Magical Run

Magical Thinking about Diet and Exercise

Another study – this one published in Diabetes – tells us that air pollution might contribute to insulin resistance and ultimately to diabetes. It addresses a genuinely interesting subject for scientific inquiry. But it doesn’t tell us that a healthy diet and exercise is the antidote for the harms that air pollution might cause. Nevertheless, the New York Times chose that tidbit of magical thinking as their bottom line in reporting on this study. They quoted the senior author, Annette Peters, saying:

For people who already have bad metabolism, adding air pollution makes them respond more strongly. This means they really need a healthy lifestyle. The effect of air pollution can be countered with healthy diet and exercise.

The study had nothing to do with diet and exercise. Nothing in the study supports a conclusion that people living with air pollution “really need a healthy lifestyle.” But this is what Peters and the New York Times are telling us that this research “means.”

Their conclusion is wrong on three counts. First, it’s false. The study did not examine the effects of lifestyle, so the study tells us nothing about the need for a healthy lifestyle.

Second, the advice to get more exercise is potentially bad advice for someone living in a highly polluted environment. Not only is evidence lacking to support a benefit for exercising in a polluted environment, thoughtful analysis offers reasons for concern about doing so. So the best advice is to reduce the pollution or to move away from it. That’s easier said than done, of course.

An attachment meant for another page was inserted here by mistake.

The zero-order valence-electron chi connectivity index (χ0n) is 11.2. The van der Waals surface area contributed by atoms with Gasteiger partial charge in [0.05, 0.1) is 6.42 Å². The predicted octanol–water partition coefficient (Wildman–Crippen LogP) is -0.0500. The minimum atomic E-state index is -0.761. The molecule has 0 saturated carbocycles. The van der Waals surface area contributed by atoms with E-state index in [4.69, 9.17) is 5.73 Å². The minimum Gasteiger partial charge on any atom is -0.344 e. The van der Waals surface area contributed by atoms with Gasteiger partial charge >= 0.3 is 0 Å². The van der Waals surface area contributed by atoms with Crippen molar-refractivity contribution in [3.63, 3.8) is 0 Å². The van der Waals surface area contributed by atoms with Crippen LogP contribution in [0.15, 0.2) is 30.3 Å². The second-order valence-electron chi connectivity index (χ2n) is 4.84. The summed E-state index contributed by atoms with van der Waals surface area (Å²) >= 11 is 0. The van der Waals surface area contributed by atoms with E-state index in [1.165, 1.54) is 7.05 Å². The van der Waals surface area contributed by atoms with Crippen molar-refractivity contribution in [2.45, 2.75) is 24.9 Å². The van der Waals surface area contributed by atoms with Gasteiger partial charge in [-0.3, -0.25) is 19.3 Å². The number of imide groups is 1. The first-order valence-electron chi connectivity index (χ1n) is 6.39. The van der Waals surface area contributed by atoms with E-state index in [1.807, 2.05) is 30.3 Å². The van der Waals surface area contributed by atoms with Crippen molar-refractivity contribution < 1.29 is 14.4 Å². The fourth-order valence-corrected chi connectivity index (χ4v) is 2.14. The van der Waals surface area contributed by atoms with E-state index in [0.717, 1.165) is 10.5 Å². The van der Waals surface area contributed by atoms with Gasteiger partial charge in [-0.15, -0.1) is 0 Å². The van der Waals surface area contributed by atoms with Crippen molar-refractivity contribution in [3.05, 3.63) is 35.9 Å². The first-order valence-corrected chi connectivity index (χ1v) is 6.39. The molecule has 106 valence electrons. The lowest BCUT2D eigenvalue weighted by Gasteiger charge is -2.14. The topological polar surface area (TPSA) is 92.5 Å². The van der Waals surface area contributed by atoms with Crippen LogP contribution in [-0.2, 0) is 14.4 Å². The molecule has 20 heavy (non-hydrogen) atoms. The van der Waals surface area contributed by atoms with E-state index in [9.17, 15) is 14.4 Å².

The third and perhaps the most disturbing aspect of this false conclusion is the biased magical thinking it reflects. A healthy diet and plenty of physical activity is indisputably good for the body. But it’s not a magical cure for all ailments.

It’s not a substitute for cleaning up unacceptable levels of air pollution.

It’s not a foolproof cure for obesity or diabetes. It is not an adequate substitute for the bariatric surgery that some people need – despite recent, seemingly contrary advice published in the Times.

Healthy dietary and physical activity strategies are helpful, but they are not magical. Suggesting otherwise is an offensive disservice to people who need medical care for a serious chronic disease. It’s a callous response to people living in highly polluted environments.

Click here for the study and  here for the flawed reporting from the Times.

Magical Run, photograph © Hernán Piñera / flickr

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September 24, 2016

3 Responses to “Magical Thinking about Diet and Exercise”

  1. September 24, 2016 at 7:43 am, Al Lewis said:

    Great smackdown. And you know me. I love a good smackdown.

    You could add one other thing, which is that in the US rates of air pollution and rates of diabetes have been trending pretty strongly in the opposite directions over recent decades. Further, the cities with the most pollution, like LA and Denver, are not known as cities with a high prevalence of diabetes.

  2. September 24, 2016 at 9:01 am, Allen Browne said:

    Go Ted!!!

  3. September 24, 2016 at 11:23 am, Ted said:

    Thanks for sharing your thoughs, Al. Correlation studies like this are interesting but not definitive. The subject of the study itself intrigues me. The leap to diet and exercise was absurd.